The Bones

I finally finished reading Writing Down The Bones by Natalie Goldberg.  I didn’t want to finish it because I didn’t want it to end.  Also, I could only read a few pages before suddenly having to put it down so I could go write something.

Anyhow, I thought I’d share with you the notes I took as I was reading.  This is not a substitute for reading the book but it does give you the gist of what it pushes you to learn:

  • Let go completely. Let yourself totally be a writer
    from now on.

  • Rather than following rules, have a friendliness
    toward existence. Rules were made so that things won’t be hurt or abused.
    If you are kind, you will naturally be doing the right thing without
    having to refer to legalities.

  • Let writing teach us about life while life teaches us
    about writing. Let it flow back and forth.

  • The biggest struggle is not with writing itself, but
    through the fear of success, the fear of failure, and finally just burning
    through to just pure activity.

  • Own anything you want in your writing, and then let it

  • Make lists of your obsessions so you can see what you
    unconsciously (and consciously) spend your waking hours thinking about.
    After you write them down you can put them to good use. You have a list of
    things to write about. And your main obsessions have power – let them work
    for you.

  • Use original detail in your writing, even if you have
    to transplant it to your fictional setting.  In other words, if you have to describe a bar in your make-believe setting, use details from a real bar in your home town.

  • Our lives are at once ordinary and mythical.

  • Writing is 90% listening. You listen so deeply to the
    space around you that it fills you, and when you write, it pours out of
    you. If you can capture that reality around you your writing needs nothing

  • Try writing without thinking. Allow the elm in your
    front yard to pick itself up and walk to Iowa. Dive into absurdity. Take
    chances. You will succeed if you are fearless of failure.

  • Talk is the exercise ground for writing. It teaches
    you what keeps people interested and what makes them bored. We should
    learn to talk, not with judgment, greed, or envy, but with compassion,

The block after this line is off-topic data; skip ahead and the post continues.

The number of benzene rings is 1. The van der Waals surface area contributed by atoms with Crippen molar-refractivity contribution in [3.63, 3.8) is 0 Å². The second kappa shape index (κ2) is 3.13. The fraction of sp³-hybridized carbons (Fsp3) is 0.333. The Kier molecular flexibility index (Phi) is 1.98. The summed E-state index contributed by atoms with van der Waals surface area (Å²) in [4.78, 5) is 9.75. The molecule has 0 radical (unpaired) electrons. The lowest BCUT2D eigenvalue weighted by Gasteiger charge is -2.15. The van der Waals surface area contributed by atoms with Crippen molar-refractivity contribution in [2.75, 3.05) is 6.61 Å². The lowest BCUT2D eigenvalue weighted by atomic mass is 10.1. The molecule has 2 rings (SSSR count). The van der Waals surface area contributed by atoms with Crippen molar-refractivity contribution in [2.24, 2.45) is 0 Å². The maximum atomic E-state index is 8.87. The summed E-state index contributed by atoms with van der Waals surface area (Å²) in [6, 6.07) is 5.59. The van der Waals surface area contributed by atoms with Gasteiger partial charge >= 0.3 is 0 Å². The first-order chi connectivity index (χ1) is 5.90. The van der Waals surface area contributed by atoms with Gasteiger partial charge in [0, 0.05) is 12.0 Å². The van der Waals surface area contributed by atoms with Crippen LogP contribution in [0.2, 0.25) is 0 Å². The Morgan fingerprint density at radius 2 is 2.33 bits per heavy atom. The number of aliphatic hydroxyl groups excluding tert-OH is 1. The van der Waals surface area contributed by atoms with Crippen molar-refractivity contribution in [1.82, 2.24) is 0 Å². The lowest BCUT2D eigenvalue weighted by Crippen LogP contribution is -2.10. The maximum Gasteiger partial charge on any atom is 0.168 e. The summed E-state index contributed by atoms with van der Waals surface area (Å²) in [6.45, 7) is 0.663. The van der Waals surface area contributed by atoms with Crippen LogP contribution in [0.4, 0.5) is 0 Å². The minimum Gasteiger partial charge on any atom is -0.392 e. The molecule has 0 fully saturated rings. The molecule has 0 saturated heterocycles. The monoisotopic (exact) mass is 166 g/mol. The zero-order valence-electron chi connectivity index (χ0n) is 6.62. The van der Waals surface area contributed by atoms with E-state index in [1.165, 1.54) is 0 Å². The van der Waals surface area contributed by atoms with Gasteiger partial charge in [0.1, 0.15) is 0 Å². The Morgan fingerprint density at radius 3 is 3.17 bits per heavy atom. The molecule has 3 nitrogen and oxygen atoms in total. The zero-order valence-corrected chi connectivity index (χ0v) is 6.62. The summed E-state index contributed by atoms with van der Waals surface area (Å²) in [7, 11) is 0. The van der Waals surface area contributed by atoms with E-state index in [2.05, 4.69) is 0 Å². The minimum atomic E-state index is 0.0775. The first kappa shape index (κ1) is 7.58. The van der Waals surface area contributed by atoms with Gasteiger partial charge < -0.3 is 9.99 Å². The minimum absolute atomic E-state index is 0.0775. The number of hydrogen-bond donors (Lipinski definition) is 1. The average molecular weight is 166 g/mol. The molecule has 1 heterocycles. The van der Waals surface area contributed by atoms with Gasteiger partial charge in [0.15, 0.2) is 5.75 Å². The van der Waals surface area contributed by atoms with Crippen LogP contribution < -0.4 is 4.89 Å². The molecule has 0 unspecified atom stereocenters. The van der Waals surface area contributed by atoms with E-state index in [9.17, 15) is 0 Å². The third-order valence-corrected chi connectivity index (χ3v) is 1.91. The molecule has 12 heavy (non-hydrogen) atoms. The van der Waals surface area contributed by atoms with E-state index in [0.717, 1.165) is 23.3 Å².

wonder, and amazement.

  • As writers we have to walk in the world in touch with
    that present, alert part of ourselves, the animal part that looks, sees,
    and notices – street signs, corners, fire hydrants, newspaper

  • Even though life is not always so clear, it is good to
    express yourself in clear, affirmative statements. Get rid of all vague,
    indefinite words and phrases.

  • Writing is the act of burning through the fog in your
    mind. Don’t carry the fog out onto the page. Even if you’re not sure of
    something, express it as if you know yourself. With this practice you
    eventually will.

  • Writers write about things that other people don’t pay
    much attention to. Our job is to make the ordinary come alive, to awaken
    ourselves to the specialness of simply being.

  • There is no perfection. If you want to write, you have
    to cut through and write. There is no perfect atmosphere, notebook, pen,
    or desk, so train yourself to be flexible. Try writing under different
    circumstances and in different places.

  • Push yourself beyond when you think you are done. Go
    further. Sometimes when you think you are done it is just the edge of the
    beginning. Probably that’s why we decide we’re done. It’s getting too
    scary. We are touching down into something real.

  • In Japan there are stories of great Zen poets writing
    a superb haiku and then putting it in a bottle in a river and letting it
    go. For anyone who is a writer, this is a profound example of

  • Writers, when they write, need to approach things for
    the first time each time.


7 thoughts on “The Bones

  1. Hellooooooooo my friend!  I have this book, Natalie I think still lives here in Taos, so her books are everywhere.  I got my copy at the free0box…but I have not had the chance to read it…but now I will.  Thank you for sharing! 
    Love and hugs and “break a quill”

  2. Thanks for the synopsis.  There are many things that ring true here, as well as some approaches that I’d never considered.  I’ll have to add this book to my reading list . . .
    Take care . . .

  3. I’ve heard really good things about that book, and now I can see why!  I just picked up ‘Making the Perfect Pitch’, but this makes me want to see if I can find this book too – to work on the writing itself, before I try pitching it. 

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